The enforcement of the new institutional framework necessitates more effective government…
What is required is a more effective and more reliable court system, including for the registration of new businesses and the handling of bankruptcies. Better staffed and resourced competition authorities to deal with predatory and other anti‑competitive practices, and credible sectoral regulators governing the energy, transportation and communications infrastructures are also needed to underpin a market‑friendly legal environment. Small enterprises which have no political leverage on the government to protect their property rights, and no direct bargaining power vis‑à‑vis incumbent utility firms need such a framework. Little progress has as yet been achieved in the governance of the court system, the credibility of the police and the assertiveness of economic regulators; and shortcomings are regularly reported in the implementation of various components of the new legal framework. The government is aware of these problems and new laws are being prepared on conflicts of interest in public office and the asset declarations of elected officials and civil servants. These efforts require time to obtain results, and the resistance shown by private interests needs to be rapidly overcome.
Internationally comparative performance in the judicial system
Perceived quality of public institutions*
* The range is between ‑1.5 (worst) to +1.5 (best).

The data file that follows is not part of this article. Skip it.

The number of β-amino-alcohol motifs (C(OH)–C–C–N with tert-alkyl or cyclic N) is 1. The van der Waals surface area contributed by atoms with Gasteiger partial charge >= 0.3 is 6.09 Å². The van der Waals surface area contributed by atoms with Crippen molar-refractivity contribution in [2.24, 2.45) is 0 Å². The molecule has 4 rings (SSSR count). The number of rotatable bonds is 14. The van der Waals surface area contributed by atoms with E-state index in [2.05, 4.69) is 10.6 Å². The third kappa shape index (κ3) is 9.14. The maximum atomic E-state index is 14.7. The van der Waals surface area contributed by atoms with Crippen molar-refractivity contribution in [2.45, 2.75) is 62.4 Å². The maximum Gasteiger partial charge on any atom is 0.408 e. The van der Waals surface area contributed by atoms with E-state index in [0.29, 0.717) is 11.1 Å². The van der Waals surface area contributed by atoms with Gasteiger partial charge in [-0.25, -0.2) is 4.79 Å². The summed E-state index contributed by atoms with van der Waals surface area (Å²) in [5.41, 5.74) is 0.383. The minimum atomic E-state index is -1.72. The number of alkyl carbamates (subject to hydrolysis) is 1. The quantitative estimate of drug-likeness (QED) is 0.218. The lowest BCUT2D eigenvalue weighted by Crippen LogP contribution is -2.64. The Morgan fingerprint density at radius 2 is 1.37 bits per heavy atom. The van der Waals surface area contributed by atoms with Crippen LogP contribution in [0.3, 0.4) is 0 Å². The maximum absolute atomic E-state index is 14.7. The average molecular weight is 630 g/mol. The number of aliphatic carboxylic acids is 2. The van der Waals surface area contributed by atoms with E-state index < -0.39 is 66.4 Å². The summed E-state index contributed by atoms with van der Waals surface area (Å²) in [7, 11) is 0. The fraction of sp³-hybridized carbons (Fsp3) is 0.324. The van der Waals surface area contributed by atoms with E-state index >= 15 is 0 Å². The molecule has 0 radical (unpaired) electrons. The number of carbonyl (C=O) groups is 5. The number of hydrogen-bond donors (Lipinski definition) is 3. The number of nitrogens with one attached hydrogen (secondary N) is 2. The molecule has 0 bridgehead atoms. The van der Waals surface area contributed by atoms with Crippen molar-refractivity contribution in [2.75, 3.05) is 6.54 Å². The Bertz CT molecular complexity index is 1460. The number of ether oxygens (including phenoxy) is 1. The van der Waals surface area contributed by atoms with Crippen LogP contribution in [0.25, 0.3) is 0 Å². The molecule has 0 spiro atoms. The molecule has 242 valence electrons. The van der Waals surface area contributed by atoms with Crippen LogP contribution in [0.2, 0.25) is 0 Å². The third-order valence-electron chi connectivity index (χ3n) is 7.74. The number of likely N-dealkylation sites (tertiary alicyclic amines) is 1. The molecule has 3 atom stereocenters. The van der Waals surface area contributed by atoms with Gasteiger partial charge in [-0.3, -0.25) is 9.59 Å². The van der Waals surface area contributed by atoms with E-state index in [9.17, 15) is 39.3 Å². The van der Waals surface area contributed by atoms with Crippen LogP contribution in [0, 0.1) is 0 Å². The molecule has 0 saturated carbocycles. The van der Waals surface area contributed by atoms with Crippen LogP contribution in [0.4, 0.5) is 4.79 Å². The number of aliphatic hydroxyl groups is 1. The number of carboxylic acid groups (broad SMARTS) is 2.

Source: William Davidson Institute, World Bank.
…including in the areas of environmental policy and tax collection
There is a recognised need for less costly environmental policies, which will become more binding and more demanding, especially for small enterprises, in the course of EU accession. A wider recourse to economic instruments is advisable and this will require an improvement in public management capabilities. In the area of air quality which has been a serious concern in Slovakia, fuller recourse to emission charges and tradable emission permits would reduce regulatory costs. Another area where public management capabilities must be enhanced is tax collection. Wider use should be made of individual tax returns for a more integrated management of tax, welfare, family and other benefits and incentives. Finally, Slovakia’s ability to fully draw on available EU Funds for its public and infrastructural investments also depends on the quality of its public service.
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